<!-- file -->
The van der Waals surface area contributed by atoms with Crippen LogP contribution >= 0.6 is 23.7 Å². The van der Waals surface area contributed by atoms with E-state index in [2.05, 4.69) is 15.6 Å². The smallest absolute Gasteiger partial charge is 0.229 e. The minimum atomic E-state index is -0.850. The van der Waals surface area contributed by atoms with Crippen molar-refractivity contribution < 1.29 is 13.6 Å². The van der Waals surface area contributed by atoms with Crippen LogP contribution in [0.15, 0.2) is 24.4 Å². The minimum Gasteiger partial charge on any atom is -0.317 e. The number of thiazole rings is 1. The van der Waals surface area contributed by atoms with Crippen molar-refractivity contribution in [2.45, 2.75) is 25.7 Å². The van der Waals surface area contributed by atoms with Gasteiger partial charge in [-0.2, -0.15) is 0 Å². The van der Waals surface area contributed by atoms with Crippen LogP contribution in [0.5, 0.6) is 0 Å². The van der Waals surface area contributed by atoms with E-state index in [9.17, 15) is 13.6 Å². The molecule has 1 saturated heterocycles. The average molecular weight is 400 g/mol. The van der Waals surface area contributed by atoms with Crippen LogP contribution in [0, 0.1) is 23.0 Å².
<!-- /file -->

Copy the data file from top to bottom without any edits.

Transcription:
The van der Waals surface area contributed by atoms with Crippen LogP contribution >= 0.6 is 23.7 Å². The van der Waals surface area contributed by atoms with E-state index in [2.05, 4.69) is 15.6 Å². The smallest absolute Gasteiger partial charge is 0.229 e. The minimum atomic E-state index is -0.850. The van der Waals surface area contributed by atoms with Crippen molar-refractivity contribution < 1.29 is 13.6 Å². The van der Waals surface area contributed by atoms with Crippen LogP contribution in [0.15, 0.2) is 24.4 Å². The minimum Gasteiger partial charge on any atom is -0.317 e. The number of thiazole rings is 1. The van der Waals surface area contributed by atoms with Crippen molar-refractivity contribution in [2.45, 2.75) is 25.7 Å². The van der Waals surface area contributed by atoms with Gasteiger partial charge in [-0.2, -0.15) is 0 Å². The van der Waals surface area contributed by atoms with Crippen LogP contribution in [0.5, 0.6) is 0 Å². The van der Waals surface area contributed by atoms with E-state index in [9.17, 15) is 13.6 Å². The molecule has 1 saturated heterocycles. The average molecular weight is 400 g/mol. The van der Waals surface area contributed by atoms with Crippen LogP contribution in [0, 0.1) is 23.0 Å².